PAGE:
A few weeks ago, while I was outside thinning the lilacs, a tree care company stopped by my property. As the operator began to pull a long hose toward my ash tree, I called out to the man, assuming he had mistaken a property address. No mistake, as it happened. My village, it seemed, decided to treat all parkway ashes for Emerald Ash Borer (EAB). Happily, as I learned from the pesticide applicator, since my Green Ash is within 30 feet of the street’s center line, it is considered a “village tree”. I say “happily” because if the tree dies, the removal expense belongs to the village and not to me.
Unfortunately, the village didn’t do a very good job of notifying residents that the root injection application would be taking place. As I chatted with the operator, he informed me that the police had been called out dozens of times, by anxious residents, to “apprehend” him for trespassing. (Note to village: Next time, cough up the money for a postcard alert. It’ll be a lot cheaper than having police chase a tree care man all over the village.)
When I asked the operator whether the EAB had been spotted in the village, he referred me to an ash tree less than one block away. I’ve furnished a photo of said tree, which last year was completely leafed out. You can see the devastation wreaked by the EAB in just one year. (As an aside, it’s as well I took this photo when I did. Ten days after I photographed the tree, it was cut down by the village–the absolutely proper measure to be taken in order to destroy the insect’s habitat.)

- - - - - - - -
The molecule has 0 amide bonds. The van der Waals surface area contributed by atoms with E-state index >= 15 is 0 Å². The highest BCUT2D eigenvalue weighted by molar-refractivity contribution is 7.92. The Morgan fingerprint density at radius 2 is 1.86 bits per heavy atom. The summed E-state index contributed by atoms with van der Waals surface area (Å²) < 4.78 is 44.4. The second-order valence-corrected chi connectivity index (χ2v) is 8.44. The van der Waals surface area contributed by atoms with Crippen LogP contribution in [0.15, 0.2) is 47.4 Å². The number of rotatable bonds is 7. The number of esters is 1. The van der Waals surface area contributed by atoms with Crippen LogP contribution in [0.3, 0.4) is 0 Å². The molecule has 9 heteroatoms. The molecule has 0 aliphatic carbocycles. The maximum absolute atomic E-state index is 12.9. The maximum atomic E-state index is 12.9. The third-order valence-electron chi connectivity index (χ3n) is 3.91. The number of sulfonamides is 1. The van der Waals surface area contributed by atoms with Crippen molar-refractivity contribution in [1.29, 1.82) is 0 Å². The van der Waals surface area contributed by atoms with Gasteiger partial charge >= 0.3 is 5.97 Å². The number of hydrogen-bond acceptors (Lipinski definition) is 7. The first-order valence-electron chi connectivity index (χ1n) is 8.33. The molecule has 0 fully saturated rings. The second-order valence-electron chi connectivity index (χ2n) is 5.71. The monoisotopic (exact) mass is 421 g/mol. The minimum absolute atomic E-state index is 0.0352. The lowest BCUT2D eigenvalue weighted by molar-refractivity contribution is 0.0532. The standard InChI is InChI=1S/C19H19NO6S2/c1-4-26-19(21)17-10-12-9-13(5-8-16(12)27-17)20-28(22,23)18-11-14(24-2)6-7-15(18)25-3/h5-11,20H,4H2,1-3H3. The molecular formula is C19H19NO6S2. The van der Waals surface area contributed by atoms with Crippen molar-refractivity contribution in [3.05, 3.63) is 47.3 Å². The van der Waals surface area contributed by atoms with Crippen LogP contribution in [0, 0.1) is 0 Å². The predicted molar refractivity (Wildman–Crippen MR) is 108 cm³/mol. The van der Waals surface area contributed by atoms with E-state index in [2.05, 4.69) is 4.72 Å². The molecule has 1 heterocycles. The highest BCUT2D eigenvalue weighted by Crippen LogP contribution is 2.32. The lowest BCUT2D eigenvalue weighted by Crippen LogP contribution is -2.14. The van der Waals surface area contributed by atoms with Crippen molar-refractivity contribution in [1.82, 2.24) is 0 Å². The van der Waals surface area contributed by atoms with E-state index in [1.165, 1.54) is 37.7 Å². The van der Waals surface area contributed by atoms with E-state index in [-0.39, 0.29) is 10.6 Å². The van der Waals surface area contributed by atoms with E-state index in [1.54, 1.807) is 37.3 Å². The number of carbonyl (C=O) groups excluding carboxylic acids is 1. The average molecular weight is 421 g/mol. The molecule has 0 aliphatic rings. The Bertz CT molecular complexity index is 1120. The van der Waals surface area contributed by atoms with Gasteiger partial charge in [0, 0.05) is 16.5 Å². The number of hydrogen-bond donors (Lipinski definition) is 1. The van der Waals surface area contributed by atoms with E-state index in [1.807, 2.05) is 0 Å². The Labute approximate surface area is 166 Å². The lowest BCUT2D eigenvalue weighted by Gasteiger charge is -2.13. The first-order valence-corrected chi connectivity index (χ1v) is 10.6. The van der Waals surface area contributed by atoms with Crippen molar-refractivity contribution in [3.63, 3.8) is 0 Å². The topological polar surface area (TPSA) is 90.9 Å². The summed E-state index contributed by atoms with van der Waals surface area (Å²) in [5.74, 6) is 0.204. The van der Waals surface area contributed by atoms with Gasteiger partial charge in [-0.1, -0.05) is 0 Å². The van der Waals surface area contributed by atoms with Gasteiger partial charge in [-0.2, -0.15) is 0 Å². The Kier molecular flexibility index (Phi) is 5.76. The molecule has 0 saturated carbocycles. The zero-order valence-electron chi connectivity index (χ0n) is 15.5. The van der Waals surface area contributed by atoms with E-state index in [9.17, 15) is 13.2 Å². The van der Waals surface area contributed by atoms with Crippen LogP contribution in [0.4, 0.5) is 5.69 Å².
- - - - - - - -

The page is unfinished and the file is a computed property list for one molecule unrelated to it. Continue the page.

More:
Ash trees can also be attacked by the Ash-Lilac Borer, a clear-winged wasp that, as its name suggests, attacks ashes and lilacs. However, the Ash-Lilac Borer, unlike the Emerald Ash Borer, only attacks trees or shrubs that are under stress. Additionally, damage from the Ash-Lilac Borer usually isn’t fatal. The afflicted plant can be kept in reasonable health for years simply by applying proper cultural practices (water during droughts, prune out rubbing branches, treat for insect pests, and so forth).
To be perfectly frank, I’ve never been a fan of Green Ashes. They have an awkward, ungainly growth habit and unimpressive fall color. Their only redeeming value is that they grow moderately fast in almost any soil. Developers and municipalities like them because they’re cheap to purchase. The problems develop when municipalities allow any one species of tree to be over-planted. Eventually, city or village officials panic as Emerald Ash Borer or Dutch Elm Disease or Chestnut Blight comes along and wipes out most, if not all, of the trees. Talk about being penny wise and pound foolish!
I’ll be keeping a close watch on my ash, which is the only back yard shade tree, and which is now about 30 feet tall. In the meantime, all I can do is keep the tree well-watered during the heat waves and hope that the imidacloprid treatment does its job.